Brittany J. Davis
Dr. Michael S. Mills
September 20, 2010
The Cask of Amontillado, by Edgar Allan Poe, is a story of two men that appear to be total opposites, yet are connected through friendship. Montresor, who is the narrator and the person seeking revenge, says he meet “his friend,” referring to Fortunato during the carnival season. The story does not give any details of how long the two men have been friends, yet through the details given in the story, the men seem to have known each other for a long time. The first sentence in the story proves this when Montresor says, “The thousand injuries of Fortunato I had borne as best I could, but when he ventured upon insult I vowed revenge.” (Poe 331) In this story, Poe gives a perfect example of how two people can see and interpret things in different ways, one can see friendship and one can see an enemy. Two people can have a relationship for years and one person will not know that they have offended the other person they consider their friend, so much that the offended person will hold a grudge and seek revenge, even if it takes years to achieve.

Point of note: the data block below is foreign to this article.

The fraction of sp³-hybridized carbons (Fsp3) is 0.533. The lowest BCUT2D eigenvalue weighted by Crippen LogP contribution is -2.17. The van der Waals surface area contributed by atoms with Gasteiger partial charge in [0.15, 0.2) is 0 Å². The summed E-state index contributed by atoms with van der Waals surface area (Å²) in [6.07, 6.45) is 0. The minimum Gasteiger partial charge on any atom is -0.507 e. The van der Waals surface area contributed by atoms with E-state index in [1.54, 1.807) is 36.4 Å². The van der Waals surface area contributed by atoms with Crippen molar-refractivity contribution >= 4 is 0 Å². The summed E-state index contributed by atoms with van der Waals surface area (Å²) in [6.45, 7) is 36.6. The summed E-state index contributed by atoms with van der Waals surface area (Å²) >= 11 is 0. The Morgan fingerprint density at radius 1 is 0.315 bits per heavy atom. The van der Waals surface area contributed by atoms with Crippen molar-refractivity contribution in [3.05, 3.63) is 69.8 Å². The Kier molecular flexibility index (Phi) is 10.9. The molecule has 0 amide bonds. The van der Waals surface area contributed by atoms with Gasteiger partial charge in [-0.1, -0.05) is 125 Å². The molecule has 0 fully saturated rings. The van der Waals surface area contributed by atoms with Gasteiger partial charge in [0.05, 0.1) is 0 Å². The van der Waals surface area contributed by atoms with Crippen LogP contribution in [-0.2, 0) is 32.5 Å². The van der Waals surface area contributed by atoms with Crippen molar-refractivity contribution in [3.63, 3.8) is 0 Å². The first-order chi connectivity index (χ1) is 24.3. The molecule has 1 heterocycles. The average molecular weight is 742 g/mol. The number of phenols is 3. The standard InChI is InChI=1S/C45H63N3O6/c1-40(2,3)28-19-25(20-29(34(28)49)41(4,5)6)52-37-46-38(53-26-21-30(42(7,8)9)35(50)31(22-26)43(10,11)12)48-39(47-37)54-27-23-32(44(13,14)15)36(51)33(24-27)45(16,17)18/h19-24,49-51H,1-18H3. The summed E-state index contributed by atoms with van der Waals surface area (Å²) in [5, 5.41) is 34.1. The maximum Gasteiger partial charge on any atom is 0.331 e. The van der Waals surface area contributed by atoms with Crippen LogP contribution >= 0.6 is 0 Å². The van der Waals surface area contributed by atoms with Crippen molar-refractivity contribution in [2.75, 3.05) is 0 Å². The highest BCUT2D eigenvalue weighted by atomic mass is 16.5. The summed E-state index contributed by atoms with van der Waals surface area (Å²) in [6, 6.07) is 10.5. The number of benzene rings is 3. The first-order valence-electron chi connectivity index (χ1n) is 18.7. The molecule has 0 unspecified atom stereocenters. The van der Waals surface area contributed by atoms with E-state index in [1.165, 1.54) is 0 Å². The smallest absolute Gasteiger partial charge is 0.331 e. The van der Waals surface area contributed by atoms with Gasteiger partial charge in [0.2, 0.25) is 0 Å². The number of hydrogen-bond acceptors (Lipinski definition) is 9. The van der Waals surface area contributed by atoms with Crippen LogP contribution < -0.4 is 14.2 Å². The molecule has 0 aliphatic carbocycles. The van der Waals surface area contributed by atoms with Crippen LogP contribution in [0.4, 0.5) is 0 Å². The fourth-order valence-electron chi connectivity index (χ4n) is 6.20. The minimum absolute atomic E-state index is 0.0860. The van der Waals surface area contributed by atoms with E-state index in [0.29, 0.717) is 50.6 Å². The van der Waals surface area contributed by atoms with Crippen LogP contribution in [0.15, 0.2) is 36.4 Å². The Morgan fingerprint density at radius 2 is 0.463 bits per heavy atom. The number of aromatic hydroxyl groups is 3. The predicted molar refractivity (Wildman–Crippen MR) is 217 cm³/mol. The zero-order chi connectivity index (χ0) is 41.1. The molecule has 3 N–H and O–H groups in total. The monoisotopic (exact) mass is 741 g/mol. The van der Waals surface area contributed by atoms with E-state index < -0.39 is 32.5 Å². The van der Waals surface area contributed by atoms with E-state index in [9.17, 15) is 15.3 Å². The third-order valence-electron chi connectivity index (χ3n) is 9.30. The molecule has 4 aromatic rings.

In this story by Poe, Montresor meets Fortunato during the carnival season. Montresor says of Fortunato “He accosted me with excessive warmth, for he had been drinking much” (331). The use of the phrase “excessive warmth” can be interpreted that normally he would have been greeted by Fortunato with friendliness but due to the drinking Fortunato was in a much more happier friendlier state and greeted his old friend with excessive warmth. Montresor stated he was pleased to see Fortunato but not for the reasons Fortunato would have thought. Fortunato appeared to consider their friendship to be a mutual one and did not know the animosity felt toward him by Montresor. If he had known how Montresor truly felt about him he would not have reacted throughout the story as he did. He is the one that considered Fortunato as a friend, while Montresor considered...
Cited: Poe, Edgar Allan. "The Cask of Amontillado."Literature, Reading, Reacting, Writing. Ed. Maureen Staudt and Michael Stranz. 7th ed. Mason: Cengage, 2009. 331-336. Print
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